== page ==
July 15, 2010


For those students who haven't come across Graham Harman's blog, stop reading this and go look at his posts filed under "advice". I'm somewhat interested in the Speculative Realism and Object-Oriented Ontology movements in "post-continental" philosophy these days, so I've had philosophical reasons to follow Harman. His analysis of Heidegger's "Tool-Being" in Being and Time is excellent, and the conclusions he draws from it incredibly creative. But what I've come to appreciate most about his blog are not his philosophical musings, or the details about whatever random thing is happening in his life or interests. Rather, what keeps me coming back are his advice posts aimed at young academics. I find them both inspiring and comforting. I don't always agree with the things he says, but they always feel a bit like a pat on the back.

As I re-read his newly posted "old posts" (which were lost in switching from one version of his blog to another version of it), I am coming across many of his advice posts, and will inevitably post some of my favorite insights as I go. One that I came across just now that I particularly like has to do with when we have "theoretical reversals". There are times where we make a 180 degree turn with respect to some key feature of a theory we endorse. Besides all the other interesting things he has to say about them, I particularly like the idea that "It often takes 'calendar time' to bring them about rather than 'work time.' You need time to become bored with a theory before it’s easy to see the holes in it." I've been working on one project for well over a year now, and only in becoming bored with it have I been able to begin questioning much of what I had taken for granted all along.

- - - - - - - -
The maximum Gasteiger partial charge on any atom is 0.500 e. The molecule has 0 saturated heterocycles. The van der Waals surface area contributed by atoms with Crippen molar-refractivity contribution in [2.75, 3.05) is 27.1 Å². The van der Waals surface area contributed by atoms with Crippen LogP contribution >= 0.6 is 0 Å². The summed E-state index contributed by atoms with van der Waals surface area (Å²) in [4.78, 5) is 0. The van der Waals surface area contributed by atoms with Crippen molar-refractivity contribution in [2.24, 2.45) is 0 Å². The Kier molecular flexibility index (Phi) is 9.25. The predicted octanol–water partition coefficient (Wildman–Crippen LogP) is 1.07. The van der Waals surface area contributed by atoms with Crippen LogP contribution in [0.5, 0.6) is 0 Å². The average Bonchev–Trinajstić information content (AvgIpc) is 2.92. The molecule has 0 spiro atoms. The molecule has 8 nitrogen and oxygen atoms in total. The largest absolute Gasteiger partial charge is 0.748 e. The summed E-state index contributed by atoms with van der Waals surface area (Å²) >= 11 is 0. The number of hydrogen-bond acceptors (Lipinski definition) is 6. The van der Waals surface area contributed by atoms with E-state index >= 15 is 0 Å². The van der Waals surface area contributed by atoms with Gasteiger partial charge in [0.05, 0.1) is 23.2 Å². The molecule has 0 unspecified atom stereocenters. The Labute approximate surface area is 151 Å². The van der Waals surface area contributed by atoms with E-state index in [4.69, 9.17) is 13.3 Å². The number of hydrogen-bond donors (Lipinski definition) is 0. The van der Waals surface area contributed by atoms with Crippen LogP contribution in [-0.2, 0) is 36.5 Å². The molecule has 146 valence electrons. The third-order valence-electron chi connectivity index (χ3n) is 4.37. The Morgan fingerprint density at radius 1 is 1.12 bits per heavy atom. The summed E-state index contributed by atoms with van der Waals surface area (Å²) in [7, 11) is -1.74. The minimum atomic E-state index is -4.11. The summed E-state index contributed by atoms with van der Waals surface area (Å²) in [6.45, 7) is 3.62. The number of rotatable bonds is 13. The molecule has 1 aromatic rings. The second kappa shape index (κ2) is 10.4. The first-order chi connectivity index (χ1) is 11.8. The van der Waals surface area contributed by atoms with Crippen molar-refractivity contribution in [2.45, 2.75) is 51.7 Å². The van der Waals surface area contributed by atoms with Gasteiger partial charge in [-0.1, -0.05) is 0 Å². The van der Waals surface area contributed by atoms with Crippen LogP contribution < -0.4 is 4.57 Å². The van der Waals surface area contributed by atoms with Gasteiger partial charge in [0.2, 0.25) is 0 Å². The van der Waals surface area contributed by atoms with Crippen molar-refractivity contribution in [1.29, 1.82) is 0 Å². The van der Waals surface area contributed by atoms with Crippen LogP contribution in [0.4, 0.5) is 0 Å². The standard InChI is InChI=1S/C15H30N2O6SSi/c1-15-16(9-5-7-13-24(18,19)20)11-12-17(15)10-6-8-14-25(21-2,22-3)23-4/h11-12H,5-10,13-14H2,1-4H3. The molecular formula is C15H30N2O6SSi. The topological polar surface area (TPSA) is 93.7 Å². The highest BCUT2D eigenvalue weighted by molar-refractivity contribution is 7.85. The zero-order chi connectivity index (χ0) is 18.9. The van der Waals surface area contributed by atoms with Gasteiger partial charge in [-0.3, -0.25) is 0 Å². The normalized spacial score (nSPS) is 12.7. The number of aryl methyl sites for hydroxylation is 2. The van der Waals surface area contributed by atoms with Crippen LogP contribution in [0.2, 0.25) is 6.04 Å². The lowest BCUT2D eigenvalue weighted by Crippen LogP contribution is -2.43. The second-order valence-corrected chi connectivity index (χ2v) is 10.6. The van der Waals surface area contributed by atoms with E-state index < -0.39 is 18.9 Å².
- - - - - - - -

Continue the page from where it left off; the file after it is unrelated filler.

We all get swept up in new and exciting ideas. This is one of the most enjoyable times to be a philosopher. But, it seems to me that during the euphoria of having these sorts of really exciting new opportunities for thought may not be the best time to be overly critical of them, nor to expect yourself to be. You will inevitably be somewhat blinded, which is perhaps a sort of enabling condition that allows us to put in the work that is required to learn something new. Roll with the new thing, see where it takes you. There will come a time down the road where the passion turns to sober consideration. This is the time to really make your lasting evaluations. I think it is also during these times when one ought to reevaluate their allegiances in general.

I've always been particularly interested in theories of ideology. Through investigating these interests, I've branched into psychoanalysis, political theory, and much of what I work on today, especially Badiou and Zizek. But having come to the end of my current project on Badiou, I'm finding that I am no longer certain that Badiou has the answer to the problem I thought he did in the beginning, and I am again feeling the need to re-engage with my lasting interests. This is not to say that I don't support Badiou on many points, or that my interest in him will not last. But in this post-excitement period, I am getting a renewed sense for what is really important to me in philosophy.

We often think that we need theoretical or "work" distance in order to be able to be critical of our own ideas. I think this is true. But, it is also true that we need "time" distance, or distance from the initial period of fervor to see where we really stand. I'm going to try to keep this in mind and allow myself the giddiness I feel when I take on something new, leaving the self-examination for later.

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